For the first time in 46 days, I have nothing to say.
I know. Stunning.
I suppose I knew it was coming. Once the planting was finished, and a glorious 10-week vacation started, time seemed to be in plentiful supply. Days stretched ahead of me with no clock to punch, and nothing to accomplish but what was important to me. Free to roll out of bed later than my normal 4:30, morning coffee time is now more of a ritual, and not so much a glamourless gulp-and-go.
Just days into two and a half months off from my full-time job at a local private college, I struck upon the idea to post a daily blog while I ramp up for the launch of my second book, using my recently located recipe storage box as inspiration. Most bloggers write once or twice a week, depending on their area of expertise, the strength of their following, and their personal desire. I'm no mathematician, but if I stuck to that pattern, I'd lack only 10 more posts to be finished blogging for the year. That's a lot of words.
I might have just run out. The word well is dusty today.
A blog post about nothing is an oxymoron, right? Maybe not. Jerry Seinfeld struck gold with a hit comedy famously described as "a show about nothing". Why would folks que up for years to watch a show about something? Its absurd.
But a blog about nothing? I may have to do better than that, loyal readers.
Freezing produce isn't as simple as it sounds. To kill the enzymes that cause vegetables to become mushy and unappealing while spending time in sub-zero conditions, they must be blanched in boiling water and quickly dropped into icewater to stop the cooking. Then they must be drained and dried. Once they're dry, they need to be spread onto sheet pans to freeze. Individually quick freezing some vegetables is helpful to avoid an awkward berg of vegetable matter, but is one more step in an already labor-intensive process.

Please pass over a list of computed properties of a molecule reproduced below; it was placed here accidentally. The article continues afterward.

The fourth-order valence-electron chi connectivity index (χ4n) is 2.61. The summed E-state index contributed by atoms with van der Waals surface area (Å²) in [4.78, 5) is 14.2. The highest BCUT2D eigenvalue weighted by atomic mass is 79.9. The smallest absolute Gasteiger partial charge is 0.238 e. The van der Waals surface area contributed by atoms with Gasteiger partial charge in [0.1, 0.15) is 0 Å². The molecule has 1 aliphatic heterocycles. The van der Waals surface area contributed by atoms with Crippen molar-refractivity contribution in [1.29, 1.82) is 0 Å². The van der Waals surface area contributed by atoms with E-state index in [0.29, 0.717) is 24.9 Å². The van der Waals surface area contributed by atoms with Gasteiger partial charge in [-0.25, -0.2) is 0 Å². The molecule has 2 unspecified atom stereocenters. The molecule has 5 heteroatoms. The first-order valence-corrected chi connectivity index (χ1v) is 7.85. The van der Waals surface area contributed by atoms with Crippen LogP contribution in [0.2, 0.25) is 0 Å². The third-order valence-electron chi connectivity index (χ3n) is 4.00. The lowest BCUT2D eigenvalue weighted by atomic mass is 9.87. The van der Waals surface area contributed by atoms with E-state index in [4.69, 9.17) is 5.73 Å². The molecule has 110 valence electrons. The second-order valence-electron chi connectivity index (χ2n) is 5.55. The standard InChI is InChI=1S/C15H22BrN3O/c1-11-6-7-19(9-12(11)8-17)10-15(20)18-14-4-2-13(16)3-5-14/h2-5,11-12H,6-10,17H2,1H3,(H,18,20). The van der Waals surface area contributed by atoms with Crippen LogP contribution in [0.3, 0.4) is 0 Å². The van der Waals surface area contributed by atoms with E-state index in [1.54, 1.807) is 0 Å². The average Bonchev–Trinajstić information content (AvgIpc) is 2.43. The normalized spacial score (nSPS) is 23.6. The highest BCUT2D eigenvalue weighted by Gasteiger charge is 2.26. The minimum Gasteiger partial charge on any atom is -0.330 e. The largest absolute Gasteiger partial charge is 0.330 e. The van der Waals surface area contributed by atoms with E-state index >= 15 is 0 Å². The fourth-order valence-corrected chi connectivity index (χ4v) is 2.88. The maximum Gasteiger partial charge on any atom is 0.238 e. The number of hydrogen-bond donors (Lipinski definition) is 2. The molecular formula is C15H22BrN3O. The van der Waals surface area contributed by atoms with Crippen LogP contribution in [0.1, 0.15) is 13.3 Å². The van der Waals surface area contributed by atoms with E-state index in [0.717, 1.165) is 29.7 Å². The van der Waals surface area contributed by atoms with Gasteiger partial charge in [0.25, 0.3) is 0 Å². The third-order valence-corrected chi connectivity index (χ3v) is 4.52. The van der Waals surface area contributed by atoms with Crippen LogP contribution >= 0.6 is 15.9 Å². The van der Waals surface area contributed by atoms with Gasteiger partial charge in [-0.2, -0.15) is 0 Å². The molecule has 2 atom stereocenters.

Summer is a make-hay-while-the-sun-shines time of year around here. Every hot minute of the day must be utilized. Often, I don't even have time to wash my hair, and wouldn't want to run the hot-air blow dryer anyway. No need to add more hot air to the atmosphere! I'm grateful I don't have to face other humans during the summer. (Husband and children don't count as "other humans"). Cosmetics gather dust, and my hair becomes a Rastafarian's dream in the season's hazy, hot, and humid climate.
I don't care. But as the days become gradually shorter, I start to feel the other tangible reality of summer. Pressure. Not the rush-rush, get-the-kid-to-soccer-practice, please-the-boss kind of pressure. This kind of stress is real. If we don't get the work done, we'll be hungry when the bleak winter months come. Yes, of course we can go to the grocery store. Sure, winter farmer's markets are open for part of the cold season. But we want independence. We don't want grocery GMO produce that's been sprayed with God-knows-what. We don't want to be forced to eat commercial meat that's been raised in deplorable conditions, on hormones and antibiotics that pollute our human systems. We want to know where our food has been, and have the pride of knowing that the packed freezers are full of our own hard work.
As the word well fills, the clock ticks. Sunset will come one minute earlier tonight, even though this week will hold the hottest day so far, breaking a 391 day streak of under 90 degree days. Our livestock will need extra water. The upstairs bedrooms will be stifling. We may have to sleep on the sofas downstairs until the heat wave breaks in a few days.
I know. First world problems. Things can always be worse.
For a post about nothing, I might call this something. But the beans are calling. When writing pays the bills, (notice the optimism?) I can fend off barking beans. Until then, I must cap my pen and get to work.